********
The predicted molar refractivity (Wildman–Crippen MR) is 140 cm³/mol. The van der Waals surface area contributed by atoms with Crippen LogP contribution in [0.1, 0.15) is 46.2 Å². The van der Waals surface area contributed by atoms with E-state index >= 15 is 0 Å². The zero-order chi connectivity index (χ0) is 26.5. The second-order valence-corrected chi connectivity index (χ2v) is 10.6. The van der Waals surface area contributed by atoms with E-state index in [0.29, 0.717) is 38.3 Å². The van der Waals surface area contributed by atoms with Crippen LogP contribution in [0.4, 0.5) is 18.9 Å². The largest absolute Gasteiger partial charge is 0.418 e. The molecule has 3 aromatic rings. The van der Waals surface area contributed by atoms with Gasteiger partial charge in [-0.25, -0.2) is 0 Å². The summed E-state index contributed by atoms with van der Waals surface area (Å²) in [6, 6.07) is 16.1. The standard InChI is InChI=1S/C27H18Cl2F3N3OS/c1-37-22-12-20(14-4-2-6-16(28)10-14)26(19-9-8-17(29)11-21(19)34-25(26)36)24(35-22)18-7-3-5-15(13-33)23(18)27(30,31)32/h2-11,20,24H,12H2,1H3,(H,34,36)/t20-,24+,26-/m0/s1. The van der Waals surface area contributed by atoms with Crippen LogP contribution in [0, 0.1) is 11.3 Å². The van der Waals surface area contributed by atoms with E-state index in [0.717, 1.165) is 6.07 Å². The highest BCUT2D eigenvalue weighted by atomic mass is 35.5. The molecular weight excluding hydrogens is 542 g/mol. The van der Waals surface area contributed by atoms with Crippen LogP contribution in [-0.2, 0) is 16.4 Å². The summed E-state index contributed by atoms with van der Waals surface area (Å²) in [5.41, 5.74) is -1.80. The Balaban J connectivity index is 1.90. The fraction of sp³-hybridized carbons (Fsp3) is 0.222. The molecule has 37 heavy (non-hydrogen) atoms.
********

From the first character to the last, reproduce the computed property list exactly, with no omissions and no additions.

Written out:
The predicted molar refractivity (Wildman–Crippen MR) is 140 cm³/mol. The van der Waals surface area contributed by atoms with Crippen LogP contribution in [0.1, 0.15) is 46.2 Å². The van der Waals surface area contributed by atoms with E-state index >= 15 is 0 Å². The zero-order chi connectivity index (χ0) is 26.5. The second-order valence-corrected chi connectivity index (χ2v) is 10.6. The van der Waals surface area contributed by atoms with E-state index in [0.29, 0.717) is 38.3 Å². The van der Waals surface area contributed by atoms with Crippen LogP contribution in [0.4, 0.5) is 18.9 Å². The largest absolute Gasteiger partial charge is 0.418 e. The molecule has 3 aromatic rings. The van der Waals surface area contributed by atoms with Gasteiger partial charge in [-0.25, -0.2) is 0 Å². The summed E-state index contributed by atoms with van der Waals surface area (Å²) in [6, 6.07) is 16.1. The standard InChI is InChI=1S/C27H18Cl2F3N3OS/c1-37-22-12-20(14-4-2-6-16(28)10-14)26(19-9-8-17(29)11-21(19)34-25(26)36)24(35-22)18-7-3-5-15(13-33)23(18)27(30,31)32/h2-11,20,24H,12H2,1H3,(H,34,36)/t20-,24+,26-/m0/s1. The van der Waals surface area contributed by atoms with Crippen LogP contribution in [0, 0.1) is 11.3 Å². The van der Waals surface area contributed by atoms with E-state index in [0.717, 1.165) is 6.07 Å². The highest BCUT2D eigenvalue weighted by atomic mass is 35.5. The molecular weight excluding hydrogens is 542 g/mol. The van der Waals surface area contributed by atoms with Crippen LogP contribution in [-0.2, 0) is 16.4 Å². The summed E-state index contributed by atoms with van der Waals surface area (Å²) in [5.41, 5.74) is -1.80. The Balaban J connectivity index is 1.90. The fraction of sp³-hybridized carbons (Fsp3) is 0.222. The molecule has 37 heavy (non-hydrogen) atoms.